1.3. Role of wing flexibility

Flying insects typically have flexible wings to adapt to the flow environment. Figure 3 illustrates wing deformation of different species of insects with various wing geometry and aspect ratios under various flying modes. Due to the lack of internal musculature extending into the aerodynamic surface of the wing, insects have little active control over wing deformations. Therefore, the most surface morphology of insect wings is a product of the passive mechanical properties, while flapping wings interact with the inertial and aerodynamic forces. It is widely thought wing deformation would potentially provide new aerodynamic mechanisms of aerodynamic force productions over completely rigid wings in flying.

Figure 3.

(a) Dragonfly in turning flight, (b) Cicada in forward flight, (c) Butterfly in takeoff flight; all showing large-scale wing deformation.

By applying either a two-dimensional foil or a highly idealized three-dimensional wing model [28, 29, 30], recent studies on the dynamic deformations during flapping flight mainly focused on the negative camber resulting from the aerodynamic and inertial forces. The development of high-speed photogrammetry has made the detailed measurements of wing deformation during high-frequency flapping motion possible. The study of deformable wing kinematics of locust [31] used a large number of marker points, and approximately 100 per wing shows that both forewings and hindwings were positively cambered on the downstroke through an “umbrella effect” whereby the trailing edge tension compressed the wing fan corrugated, reducing the projected area by 30% and releasing the tension in the trailing edge. The high-fidelity 3D dragonfly wing surface reconstruction performed by Koehler et al. [32] showed that insect wings could present up to 15% positive chordwise camber. Many fliers in nature have flexible wings which deform as the wings interact with the air around them. It has been opined that wing flexibility may provide new aerodynamic mechanisms of aerodynamic force production over completely rigid wings in flying [33, 34, 35, 36, 37, 38].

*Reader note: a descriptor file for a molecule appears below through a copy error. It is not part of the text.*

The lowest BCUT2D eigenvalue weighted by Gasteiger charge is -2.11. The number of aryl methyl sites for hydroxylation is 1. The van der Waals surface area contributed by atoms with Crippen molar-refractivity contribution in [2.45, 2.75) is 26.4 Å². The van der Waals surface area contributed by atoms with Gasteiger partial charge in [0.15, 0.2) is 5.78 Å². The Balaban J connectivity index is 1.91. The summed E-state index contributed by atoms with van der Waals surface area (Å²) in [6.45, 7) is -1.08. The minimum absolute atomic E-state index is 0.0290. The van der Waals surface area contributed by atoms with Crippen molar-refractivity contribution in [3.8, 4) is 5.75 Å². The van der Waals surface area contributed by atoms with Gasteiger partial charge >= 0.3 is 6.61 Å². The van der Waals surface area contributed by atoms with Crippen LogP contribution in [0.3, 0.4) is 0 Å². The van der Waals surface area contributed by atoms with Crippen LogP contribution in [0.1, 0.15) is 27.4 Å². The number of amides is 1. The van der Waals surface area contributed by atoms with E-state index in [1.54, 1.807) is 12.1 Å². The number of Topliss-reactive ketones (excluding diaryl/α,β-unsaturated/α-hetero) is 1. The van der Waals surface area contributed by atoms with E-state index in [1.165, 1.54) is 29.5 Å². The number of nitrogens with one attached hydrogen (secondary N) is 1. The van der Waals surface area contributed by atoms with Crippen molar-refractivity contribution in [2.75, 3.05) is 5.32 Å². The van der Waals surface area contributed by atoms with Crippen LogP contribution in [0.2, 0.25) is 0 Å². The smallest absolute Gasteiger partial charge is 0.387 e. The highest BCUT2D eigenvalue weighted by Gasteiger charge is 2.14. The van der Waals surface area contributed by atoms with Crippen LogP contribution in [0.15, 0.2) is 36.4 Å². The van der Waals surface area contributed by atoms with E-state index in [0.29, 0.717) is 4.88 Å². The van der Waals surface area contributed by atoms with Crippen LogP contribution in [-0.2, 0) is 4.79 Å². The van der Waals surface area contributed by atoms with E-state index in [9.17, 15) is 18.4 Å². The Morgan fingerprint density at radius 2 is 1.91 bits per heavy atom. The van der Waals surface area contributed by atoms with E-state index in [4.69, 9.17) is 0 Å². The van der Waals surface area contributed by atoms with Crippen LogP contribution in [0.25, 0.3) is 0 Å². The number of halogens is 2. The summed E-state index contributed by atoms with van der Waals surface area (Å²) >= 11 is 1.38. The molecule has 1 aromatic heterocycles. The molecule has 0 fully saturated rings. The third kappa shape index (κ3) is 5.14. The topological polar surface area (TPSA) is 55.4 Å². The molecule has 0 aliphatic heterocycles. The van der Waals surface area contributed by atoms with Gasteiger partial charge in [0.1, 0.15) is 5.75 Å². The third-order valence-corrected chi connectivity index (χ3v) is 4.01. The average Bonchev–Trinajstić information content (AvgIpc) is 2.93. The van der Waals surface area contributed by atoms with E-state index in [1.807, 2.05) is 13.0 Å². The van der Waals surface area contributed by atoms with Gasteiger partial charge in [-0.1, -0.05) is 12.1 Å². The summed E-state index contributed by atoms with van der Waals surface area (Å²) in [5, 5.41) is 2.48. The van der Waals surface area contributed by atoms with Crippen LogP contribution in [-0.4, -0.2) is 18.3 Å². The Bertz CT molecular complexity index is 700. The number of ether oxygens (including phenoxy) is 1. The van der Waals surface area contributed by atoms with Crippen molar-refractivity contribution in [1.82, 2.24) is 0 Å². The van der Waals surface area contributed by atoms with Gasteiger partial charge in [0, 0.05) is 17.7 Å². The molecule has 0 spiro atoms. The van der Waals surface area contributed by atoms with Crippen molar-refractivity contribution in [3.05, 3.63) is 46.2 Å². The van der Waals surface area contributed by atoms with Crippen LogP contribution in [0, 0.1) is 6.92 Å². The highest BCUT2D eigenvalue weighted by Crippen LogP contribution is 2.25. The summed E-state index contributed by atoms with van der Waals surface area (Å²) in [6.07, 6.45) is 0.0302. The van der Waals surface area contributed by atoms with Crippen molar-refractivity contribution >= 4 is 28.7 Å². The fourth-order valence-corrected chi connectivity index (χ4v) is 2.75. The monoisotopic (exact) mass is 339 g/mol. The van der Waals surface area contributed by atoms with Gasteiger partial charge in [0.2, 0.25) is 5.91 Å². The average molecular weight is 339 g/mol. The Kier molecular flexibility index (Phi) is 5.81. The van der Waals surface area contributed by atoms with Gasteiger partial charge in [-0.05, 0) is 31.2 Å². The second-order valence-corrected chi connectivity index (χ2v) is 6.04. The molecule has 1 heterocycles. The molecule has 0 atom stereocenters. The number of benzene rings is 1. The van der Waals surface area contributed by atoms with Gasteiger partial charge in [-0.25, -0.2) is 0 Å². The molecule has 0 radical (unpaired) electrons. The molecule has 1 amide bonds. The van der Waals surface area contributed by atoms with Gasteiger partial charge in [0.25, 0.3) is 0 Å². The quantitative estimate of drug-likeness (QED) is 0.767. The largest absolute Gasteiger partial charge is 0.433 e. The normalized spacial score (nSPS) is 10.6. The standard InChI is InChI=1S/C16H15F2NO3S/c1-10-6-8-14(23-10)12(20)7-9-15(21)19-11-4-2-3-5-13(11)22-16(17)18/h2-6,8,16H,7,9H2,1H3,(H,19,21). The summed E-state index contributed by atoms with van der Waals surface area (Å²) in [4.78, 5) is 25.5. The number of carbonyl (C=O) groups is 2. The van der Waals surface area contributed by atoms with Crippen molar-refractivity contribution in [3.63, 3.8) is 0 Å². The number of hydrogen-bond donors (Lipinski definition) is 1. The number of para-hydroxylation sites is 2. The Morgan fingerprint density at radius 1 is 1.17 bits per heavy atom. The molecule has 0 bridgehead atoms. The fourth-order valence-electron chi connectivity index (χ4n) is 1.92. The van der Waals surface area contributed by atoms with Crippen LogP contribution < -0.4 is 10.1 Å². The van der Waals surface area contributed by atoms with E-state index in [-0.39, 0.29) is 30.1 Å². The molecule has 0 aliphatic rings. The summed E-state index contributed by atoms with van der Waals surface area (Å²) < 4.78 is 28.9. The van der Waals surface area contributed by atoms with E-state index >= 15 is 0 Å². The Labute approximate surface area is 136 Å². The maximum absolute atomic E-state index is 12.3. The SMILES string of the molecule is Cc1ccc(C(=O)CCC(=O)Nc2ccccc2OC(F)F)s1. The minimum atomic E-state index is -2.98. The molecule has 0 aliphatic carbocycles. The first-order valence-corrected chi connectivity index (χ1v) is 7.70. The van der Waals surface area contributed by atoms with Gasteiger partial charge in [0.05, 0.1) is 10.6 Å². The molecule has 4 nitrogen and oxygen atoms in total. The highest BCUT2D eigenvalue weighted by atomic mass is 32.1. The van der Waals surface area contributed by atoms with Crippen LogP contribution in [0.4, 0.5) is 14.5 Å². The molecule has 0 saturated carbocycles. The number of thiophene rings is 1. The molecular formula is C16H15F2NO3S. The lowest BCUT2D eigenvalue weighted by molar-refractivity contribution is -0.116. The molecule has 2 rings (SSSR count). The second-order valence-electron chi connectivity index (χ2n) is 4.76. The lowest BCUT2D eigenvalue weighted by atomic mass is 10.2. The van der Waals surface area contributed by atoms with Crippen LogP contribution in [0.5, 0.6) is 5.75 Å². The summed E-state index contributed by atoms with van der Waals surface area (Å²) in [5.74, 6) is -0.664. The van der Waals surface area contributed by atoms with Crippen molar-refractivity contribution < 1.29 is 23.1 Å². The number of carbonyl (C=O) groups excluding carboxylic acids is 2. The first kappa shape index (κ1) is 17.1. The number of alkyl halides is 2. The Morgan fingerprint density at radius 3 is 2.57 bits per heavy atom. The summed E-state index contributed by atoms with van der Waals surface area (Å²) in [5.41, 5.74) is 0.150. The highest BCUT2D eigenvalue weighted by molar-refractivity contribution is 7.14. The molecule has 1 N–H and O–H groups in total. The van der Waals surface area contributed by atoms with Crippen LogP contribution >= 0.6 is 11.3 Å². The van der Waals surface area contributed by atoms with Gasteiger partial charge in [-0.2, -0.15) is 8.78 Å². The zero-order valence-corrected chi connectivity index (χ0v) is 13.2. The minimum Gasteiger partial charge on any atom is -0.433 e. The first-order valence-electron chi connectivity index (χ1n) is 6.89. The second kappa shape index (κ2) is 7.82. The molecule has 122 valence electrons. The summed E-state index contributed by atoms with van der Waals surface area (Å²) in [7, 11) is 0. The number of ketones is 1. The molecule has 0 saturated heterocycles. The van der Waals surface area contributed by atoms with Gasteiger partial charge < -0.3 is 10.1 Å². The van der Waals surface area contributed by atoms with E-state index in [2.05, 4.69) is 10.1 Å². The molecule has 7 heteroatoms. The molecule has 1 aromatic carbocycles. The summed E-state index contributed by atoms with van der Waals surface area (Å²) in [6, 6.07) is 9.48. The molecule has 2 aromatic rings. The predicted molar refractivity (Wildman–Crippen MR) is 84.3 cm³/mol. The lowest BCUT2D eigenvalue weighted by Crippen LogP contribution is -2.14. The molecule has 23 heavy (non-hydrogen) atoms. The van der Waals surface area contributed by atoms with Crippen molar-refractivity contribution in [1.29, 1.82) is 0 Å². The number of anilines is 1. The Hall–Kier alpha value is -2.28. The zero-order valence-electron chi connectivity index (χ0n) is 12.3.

1.4. Quantification of wing flexibility

The ability to capture the flight trajectory and flapping locomotion of flying insects is essential for studying flapping flight and quantifying the associated unsteady aerodynamics. Because most fliers flap too fast for the human eye to capture every detail, photogrammetry has been used to study birds [39], bats [40], and insects [41, 42].

Several previous studies have investigated the mesosurface morphological details of the wings of tethered [43, 44] and free-flying [45, 46] insects. However, these studies focused primarily on static wings. Laser scanning was used to measure the surface roughness of severed insect wings [47]. Dragonfly forewing and hindwing structures have been studied using a micro-CT scanner [48]. Corrugation in insect wings, for example, locust wings, has also been investigated [44]. However, to study corrugation, for a tethered locust, a large number of marker points (approximately 100 per hindwing) are used. Tracking these large numbers of marker points in free-flight studies is undesirable. Despite these quantitative visualizations of insect wing morphology, few works have been done on detailed measurements of 3D wing morphology during free flight. The small wing size, fast flapping motion, and unpredictability of insect movement complicate the tracking of the details of wing kinematics and deformation.